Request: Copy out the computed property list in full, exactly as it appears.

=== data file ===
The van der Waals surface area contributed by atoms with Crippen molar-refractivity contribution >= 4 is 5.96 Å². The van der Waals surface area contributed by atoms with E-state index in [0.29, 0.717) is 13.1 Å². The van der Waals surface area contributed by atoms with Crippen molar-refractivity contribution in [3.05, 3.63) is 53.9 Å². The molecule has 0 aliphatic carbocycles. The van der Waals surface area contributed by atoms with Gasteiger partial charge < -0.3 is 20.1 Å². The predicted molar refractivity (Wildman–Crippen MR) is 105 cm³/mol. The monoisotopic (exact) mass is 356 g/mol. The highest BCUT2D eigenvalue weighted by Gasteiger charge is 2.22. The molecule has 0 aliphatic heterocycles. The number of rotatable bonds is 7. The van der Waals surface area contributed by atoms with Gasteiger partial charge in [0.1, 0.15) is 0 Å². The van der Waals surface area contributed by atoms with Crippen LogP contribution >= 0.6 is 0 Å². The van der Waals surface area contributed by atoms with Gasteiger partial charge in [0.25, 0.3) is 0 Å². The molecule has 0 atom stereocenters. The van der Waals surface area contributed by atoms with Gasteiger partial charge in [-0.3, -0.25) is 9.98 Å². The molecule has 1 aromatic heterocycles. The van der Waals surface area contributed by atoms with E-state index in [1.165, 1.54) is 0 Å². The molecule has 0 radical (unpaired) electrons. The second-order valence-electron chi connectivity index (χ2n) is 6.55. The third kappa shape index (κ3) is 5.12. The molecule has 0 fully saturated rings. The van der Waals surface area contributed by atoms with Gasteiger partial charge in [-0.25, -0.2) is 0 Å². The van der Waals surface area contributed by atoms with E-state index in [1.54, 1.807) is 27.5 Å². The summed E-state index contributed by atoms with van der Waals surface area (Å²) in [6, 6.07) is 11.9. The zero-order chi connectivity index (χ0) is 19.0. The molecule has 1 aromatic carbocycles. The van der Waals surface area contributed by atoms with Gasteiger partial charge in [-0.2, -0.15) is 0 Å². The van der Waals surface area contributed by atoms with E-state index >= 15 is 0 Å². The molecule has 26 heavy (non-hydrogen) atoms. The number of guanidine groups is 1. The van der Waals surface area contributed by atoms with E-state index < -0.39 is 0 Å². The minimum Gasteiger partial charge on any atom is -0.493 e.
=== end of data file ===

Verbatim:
The van der Waals surface area contributed by atoms with Crippen molar-refractivity contribution >= 4 is 5.96 Å². The van der Waals surface area contributed by atoms with E-state index in [0.29, 0.717) is 13.1 Å². The van der Waals surface area contributed by atoms with Crippen molar-refractivity contribution in [3.05, 3.63) is 53.9 Å². The molecule has 0 aliphatic carbocycles. The van der Waals surface area contributed by atoms with Gasteiger partial charge < -0.3 is 20.1 Å². The predicted molar refractivity (Wildman–Crippen MR) is 105 cm³/mol. The monoisotopic (exact) mass is 356 g/mol. The highest BCUT2D eigenvalue weighted by Gasteiger charge is 2.22. The molecule has 0 aliphatic heterocycles. The number of rotatable bonds is 7. The van der Waals surface area contributed by atoms with Gasteiger partial charge in [0.1, 0.15) is 0 Å². The van der Waals surface area contributed by atoms with Crippen LogP contribution >= 0.6 is 0 Å². The van der Waals surface area contributed by atoms with Gasteiger partial charge in [0.25, 0.3) is 0 Å². The molecule has 0 atom stereocenters. The van der Waals surface area contributed by atoms with Gasteiger partial charge in [-0.3, -0.25) is 9.98 Å². The molecule has 1 aromatic heterocycles. The van der Waals surface area contributed by atoms with E-state index in [1.165, 1.54) is 0 Å². The molecule has 0 radical (unpaired) electrons. The second-order valence-electron chi connectivity index (χ2n) is 6.55. The third kappa shape index (κ3) is 5.12. The molecule has 0 fully saturated rings. The van der Waals surface area contributed by atoms with Gasteiger partial charge in [-0.25, -0.2) is 0 Å². The van der Waals surface area contributed by atoms with E-state index in [1.54, 1.807) is 27.5 Å². The summed E-state index contributed by atoms with van der Waals surface area (Å²) in [6, 6.07) is 11.9. The zero-order chi connectivity index (χ0) is 19.0. The molecule has 1 aromatic carbocycles. The van der Waals surface area contributed by atoms with Gasteiger partial charge in [-0.2, -0.15) is 0 Å². The van der Waals surface area contributed by atoms with E-state index >= 15 is 0 Å². The molecule has 26 heavy (non-hydrogen) atoms. The number of guanidine groups is 1. The van der Waals surface area contributed by atoms with E-state index < -0.39 is 0 Å². The minimum Gasteiger partial charge on any atom is -0.493 e.